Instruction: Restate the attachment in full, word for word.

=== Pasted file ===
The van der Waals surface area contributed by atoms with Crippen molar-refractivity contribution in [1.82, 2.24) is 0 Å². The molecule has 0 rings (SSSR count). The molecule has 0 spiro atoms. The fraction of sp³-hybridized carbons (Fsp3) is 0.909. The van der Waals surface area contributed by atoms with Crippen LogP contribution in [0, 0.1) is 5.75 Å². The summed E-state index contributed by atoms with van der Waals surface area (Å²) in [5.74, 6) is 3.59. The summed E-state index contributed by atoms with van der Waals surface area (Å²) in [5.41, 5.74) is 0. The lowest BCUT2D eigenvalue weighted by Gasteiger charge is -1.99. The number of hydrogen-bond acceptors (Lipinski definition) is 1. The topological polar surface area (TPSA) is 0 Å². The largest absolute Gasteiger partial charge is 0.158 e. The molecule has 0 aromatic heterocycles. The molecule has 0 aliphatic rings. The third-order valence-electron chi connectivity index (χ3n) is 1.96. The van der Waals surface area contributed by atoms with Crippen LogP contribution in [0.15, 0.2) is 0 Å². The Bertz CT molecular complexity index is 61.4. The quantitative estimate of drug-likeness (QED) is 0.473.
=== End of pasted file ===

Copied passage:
The van der Waals surface area contributed by atoms with Crippen molar-refractivity contribution in [1.82, 2.24) is 0 Å². The molecule has 0 rings (SSSR count). The molecule has 0 spiro atoms. The fraction of sp³-hybridized carbons (Fsp3) is 0.909. The van der Waals surface area contributed by atoms with Crippen LogP contribution in [0, 0.1) is 5.75 Å². The summed E-state index contributed by atoms with van der Waals surface area (Å²) in [5.74, 6) is 3.59. The summed E-state index contributed by atoms with van der Waals surface area (Å²) in [5.41, 5.74) is 0. The lowest BCUT2D eigenvalue weighted by Gasteiger charge is -1.99. The number of hydrogen-bond acceptors (Lipinski definition) is 1. The topological polar surface area (TPSA) is 0 Å². The largest absolute Gasteiger partial charge is 0.158 e. The molecule has 0 aromatic heterocycles. The molecule has 0 aliphatic rings. The third-order valence-electron chi connectivity index (χ3n) is 1.96. The van der Waals surface area contributed by atoms with Crippen LogP contribution in [0.15, 0.2) is 0 Å². The Bertz CT molecular complexity index is 61.4. The quantitative estimate of drug-likeness (QED) is 0.473.